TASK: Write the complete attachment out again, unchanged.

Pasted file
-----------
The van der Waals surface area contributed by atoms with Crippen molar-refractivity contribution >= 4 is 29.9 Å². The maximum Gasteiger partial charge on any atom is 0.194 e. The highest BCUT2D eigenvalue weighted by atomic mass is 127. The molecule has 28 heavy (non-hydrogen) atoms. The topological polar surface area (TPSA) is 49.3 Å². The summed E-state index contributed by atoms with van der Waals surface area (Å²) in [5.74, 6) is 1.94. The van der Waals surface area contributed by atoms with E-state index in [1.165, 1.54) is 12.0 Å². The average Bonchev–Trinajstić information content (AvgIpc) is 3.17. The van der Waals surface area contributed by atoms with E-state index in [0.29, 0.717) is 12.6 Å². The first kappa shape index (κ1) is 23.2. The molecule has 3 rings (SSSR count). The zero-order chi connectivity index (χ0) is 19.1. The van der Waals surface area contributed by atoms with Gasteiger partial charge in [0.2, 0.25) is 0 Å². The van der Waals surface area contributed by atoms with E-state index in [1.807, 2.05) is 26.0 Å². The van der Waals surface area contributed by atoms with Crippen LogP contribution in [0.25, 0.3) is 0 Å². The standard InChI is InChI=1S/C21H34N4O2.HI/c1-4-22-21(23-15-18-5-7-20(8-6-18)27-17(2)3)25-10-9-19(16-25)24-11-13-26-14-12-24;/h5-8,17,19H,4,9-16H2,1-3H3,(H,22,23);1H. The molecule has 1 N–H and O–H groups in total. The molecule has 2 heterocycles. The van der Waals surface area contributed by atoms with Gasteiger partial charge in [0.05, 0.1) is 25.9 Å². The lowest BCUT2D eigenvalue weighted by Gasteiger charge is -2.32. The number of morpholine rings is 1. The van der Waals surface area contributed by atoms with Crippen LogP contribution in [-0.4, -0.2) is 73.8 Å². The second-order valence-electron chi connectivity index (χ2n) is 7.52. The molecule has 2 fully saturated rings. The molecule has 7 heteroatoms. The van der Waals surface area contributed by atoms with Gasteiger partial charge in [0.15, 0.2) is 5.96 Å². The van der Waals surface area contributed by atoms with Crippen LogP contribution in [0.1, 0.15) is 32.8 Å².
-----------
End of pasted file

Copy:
The van der Waals surface area contributed by atoms with Crippen molar-refractivity contribution >= 4 is 29.9 Å². The maximum Gasteiger partial charge on any atom is 0.194 e. The highest BCUT2D eigenvalue weighted by atomic mass is 127. The molecule has 28 heavy (non-hydrogen) atoms. The topological polar surface area (TPSA) is 49.3 Å². The summed E-state index contributed by atoms with van der Waals surface area (Å²) in [5.74, 6) is 1.94. The van der Waals surface area contributed by atoms with E-state index in [1.165, 1.54) is 12.0 Å². The average Bonchev–Trinajstić information content (AvgIpc) is 3.17. The van der Waals surface area contributed by atoms with E-state index in [0.29, 0.717) is 12.6 Å². The first kappa shape index (κ1) is 23.2. The molecule has 3 rings (SSSR count). The zero-order chi connectivity index (χ0) is 19.1. The van der Waals surface area contributed by atoms with Gasteiger partial charge in [0.2, 0.25) is 0 Å². The van der Waals surface area contributed by atoms with E-state index in [1.807, 2.05) is 26.0 Å². The van der Waals surface area contributed by atoms with Crippen LogP contribution in [0.25, 0.3) is 0 Å². The standard InChI is InChI=1S/C21H34N4O2.HI/c1-4-22-21(23-15-18-5-7-20(8-6-18)27-17(2)3)25-10-9-19(16-25)24-11-13-26-14-12-24;/h5-8,17,19H,4,9-16H2,1-3H3,(H,22,23);1H. The molecule has 1 N–H and O–H groups in total. The molecule has 2 heterocycles. The van der Waals surface area contributed by atoms with Gasteiger partial charge in [0.05, 0.1) is 25.9 Å². The lowest BCUT2D eigenvalue weighted by Gasteiger charge is -2.32. The number of morpholine rings is 1. The van der Waals surface area contributed by atoms with Crippen LogP contribution in [-0.4, -0.2) is 73.8 Å². The second-order valence-electron chi connectivity index (χ2n) is 7.52. The molecule has 2 fully saturated rings. The molecule has 7 heteroatoms. The van der Waals surface area contributed by atoms with Gasteiger partial charge in [0.15, 0.2) is 5.96 Å². The van der Waals surface area contributed by atoms with Crippen LogP contribution in [0.1, 0.15) is 32.8 Å².